The Strombolian activity remained vigorous and variable, with large bombs being regularly thrown over the crater rim, making access to points on the edifice above 1000 m extremely hazardous. The ash column sometimes collapsed, resulting in pyroclastic surges, some of which were witnessed. Ash fallout from the plume was observed to vary from a wet, fine powder to dry particles up to 0.5 mm in diameter. Ash occasionally fell on the lower western flanks of the volcano.

The two lava flows referred to above were active when observed by visiting scientists. One flow was more vigorous; it issued from a steeply leveed channel aligned westwards from the summit for 200 m before diverging northwestwards.

A survey of lava flows erupted during 1995 showed that the westward flow had halted at 750 m and was composed of Arenal's typical basaltic andesite. The visiting scientists saw one anomalously hot area at 850 m elevation on the N levee that was distinguished by escaping steam. The levee on the flow's opposite side had completely collapsed. The flow was beginning to be vegetated by moss and ferns. The westward flow, which halted at 850 m in November 1995, contained vesiculated lava as well as the usual basaltic andesite mixed with blocks of ash. Flow thickness at the front of the surveyed flow that lies to the NW was around 100 m.

SO2 fluxes were also measured by COSPEC as a follow-up to measurements made at the same time last year. Six days of flux data during 29 February-8 March were collected, the result of more than 40 measurements. Daily averages were 110, 194, 111, 130, 259, and 171 metric tons/day (t/d); the mean for the period was 163 ± 53 t/d (1 sigma). The flux appeared to be small and variable, though less so than at the same time last year (BGVN 20:04). The highest SO2 flux was associated with mild explosive eruptions. Also evident in the fluxes in some instances were both a strong post-eruption decrease and a possible gradual pre-eruption increase.

Geologic Background. Conical Volcán Arenal is the youngest stratovolcano in Costa Rica and one of its most active. The 1670-m-high andesitic volcano towers above the eastern shores of Lake Arenal, which has been enlarged by a hydroelectric project. Arenal lies along a volcanic chain that has migrated to the NW from the late-Pleistocene Los Perdidos lava domes through the Pleistocene-to-Holocene Chato volcano, which contains a 500-m-wide, lake-filled summit crater. The earliest known eruptions of Arenal took place about 7000 years ago, and it was active concurrently with Cerro Chato until the activity of Chato ended about 3500 years ago. Growth of Arenal has been characterized by periodic major explosive eruptions at several-hundred-year intervals and periods of lava effusion that armor the cone. An eruptive period that began with a major explosive eruption in 1968 ended in December 2010; continuous explosive activity accompanied by slow lava effusion and the occasional emission of pyroclastic flows characterized the eruption from vents at the summit and on the upper western flank.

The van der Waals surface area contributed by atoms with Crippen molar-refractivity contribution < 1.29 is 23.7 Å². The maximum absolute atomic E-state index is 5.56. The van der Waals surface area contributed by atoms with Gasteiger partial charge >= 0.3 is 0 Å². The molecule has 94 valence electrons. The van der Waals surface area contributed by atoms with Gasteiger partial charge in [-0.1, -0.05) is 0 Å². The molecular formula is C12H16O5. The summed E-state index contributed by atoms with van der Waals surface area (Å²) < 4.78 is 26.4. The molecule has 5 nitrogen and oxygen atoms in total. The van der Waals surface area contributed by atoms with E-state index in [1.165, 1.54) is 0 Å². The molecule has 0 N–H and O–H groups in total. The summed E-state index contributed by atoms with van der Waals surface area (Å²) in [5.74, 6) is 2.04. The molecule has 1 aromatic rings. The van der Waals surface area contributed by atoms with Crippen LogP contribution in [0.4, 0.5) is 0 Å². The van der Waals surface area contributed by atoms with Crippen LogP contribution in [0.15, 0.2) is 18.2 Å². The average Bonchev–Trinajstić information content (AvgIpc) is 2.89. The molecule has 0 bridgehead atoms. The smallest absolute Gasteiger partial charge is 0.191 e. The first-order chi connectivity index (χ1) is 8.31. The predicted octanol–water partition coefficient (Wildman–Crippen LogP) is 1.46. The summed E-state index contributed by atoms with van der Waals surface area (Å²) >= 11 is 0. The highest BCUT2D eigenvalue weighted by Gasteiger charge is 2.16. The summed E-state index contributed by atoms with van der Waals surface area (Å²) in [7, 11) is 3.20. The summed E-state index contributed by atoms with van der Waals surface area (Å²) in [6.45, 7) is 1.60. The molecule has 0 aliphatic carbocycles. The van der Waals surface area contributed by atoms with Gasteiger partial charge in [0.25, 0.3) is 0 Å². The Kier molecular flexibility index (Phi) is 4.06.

Information Contacts: Erick Fernández, Elicer Duarte, Vilma Barboza, Rodolfo Van der Laat, and Enrique Hernandez, Observatorio Vulcanológico y Sismológico de Costa Rica, Universidad Nacional (OVSICORI-UNA), Apartado 86-3000, Heredia, Costa Rica; Hazel Rymer and Mark Davies, Dept. of Earth Sciences, The Open University, Milton Keynes MK7 6AA, United Kingdom; John Stix, Dora Knez, Glyn Williams-Jones, and Alexandre Beaulieu, Dept. de Geologie, Universite de Montreal, Montreal, Quebec, H3C 3J7, Canada; Nicki Stevens, Dept. of Geography, University of Reading, Reading RG2 2AB, United Kingdom; Gerardo J. Soto, Oficina de Sismología y Vulcanología, Departamento de Geología, Instituto Costarricense de Electricidad (ICE), Apartado 10032-1000, San José, Costa Rica.